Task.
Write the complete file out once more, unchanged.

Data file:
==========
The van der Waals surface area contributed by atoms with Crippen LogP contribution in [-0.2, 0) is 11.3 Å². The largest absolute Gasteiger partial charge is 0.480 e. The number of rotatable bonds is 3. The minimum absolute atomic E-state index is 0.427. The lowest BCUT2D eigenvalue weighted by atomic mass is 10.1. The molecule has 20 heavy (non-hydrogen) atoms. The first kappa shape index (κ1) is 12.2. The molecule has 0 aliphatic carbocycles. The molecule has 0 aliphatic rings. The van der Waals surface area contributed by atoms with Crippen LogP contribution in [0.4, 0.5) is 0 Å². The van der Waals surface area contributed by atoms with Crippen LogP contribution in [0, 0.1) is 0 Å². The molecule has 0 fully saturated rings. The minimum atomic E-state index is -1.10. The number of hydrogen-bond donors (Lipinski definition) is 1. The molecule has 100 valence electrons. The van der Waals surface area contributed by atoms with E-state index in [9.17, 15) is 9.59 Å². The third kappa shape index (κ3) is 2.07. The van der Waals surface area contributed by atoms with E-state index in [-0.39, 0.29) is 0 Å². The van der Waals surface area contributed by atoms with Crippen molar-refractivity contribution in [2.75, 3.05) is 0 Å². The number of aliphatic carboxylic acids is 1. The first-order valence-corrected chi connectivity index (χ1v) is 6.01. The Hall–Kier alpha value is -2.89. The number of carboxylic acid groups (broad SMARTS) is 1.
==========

The van der Waals surface area contributed by atoms with Crippen LogP contribution in [-0.2, 0) is 11.3 Å². The largest absolute Gasteiger partial charge is 0.480 e. The number of rotatable bonds is 3. The minimum absolute atomic E-state index is 0.427. The lowest BCUT2D eigenvalue weighted by atomic mass is 10.1. The molecule has 20 heavy (non-hydrogen) atoms. The first kappa shape index (κ1) is 12.2. The molecule has 0 aliphatic carbocycles. The molecule has 0 aliphatic rings. The van der Waals surface area contributed by atoms with Crippen LogP contribution in [0.4, 0.5) is 0 Å². The van der Waals surface area contributed by atoms with Crippen LogP contribution in [0, 0.1) is 0 Å². The molecule has 0 fully saturated rings. The minimum atomic E-state index is -1.10. The number of hydrogen-bond donors (Lipinski definition) is 1. The molecule has 100 valence electrons. The van der Waals surface area contributed by atoms with E-state index in [9.17, 15) is 9.59 Å². The third kappa shape index (κ3) is 2.07. The van der Waals surface area contributed by atoms with E-state index in [-0.39, 0.29) is 0 Å². The van der Waals surface area contributed by atoms with Crippen molar-refractivity contribution in [2.75, 3.05) is 0 Å². The number of aliphatic carboxylic acids is 1. The first-order valence-corrected chi connectivity index (χ1v) is 6.01. The Hall–Kier alpha value is -2.89. The number of carboxylic acid groups (broad SMARTS) is 1.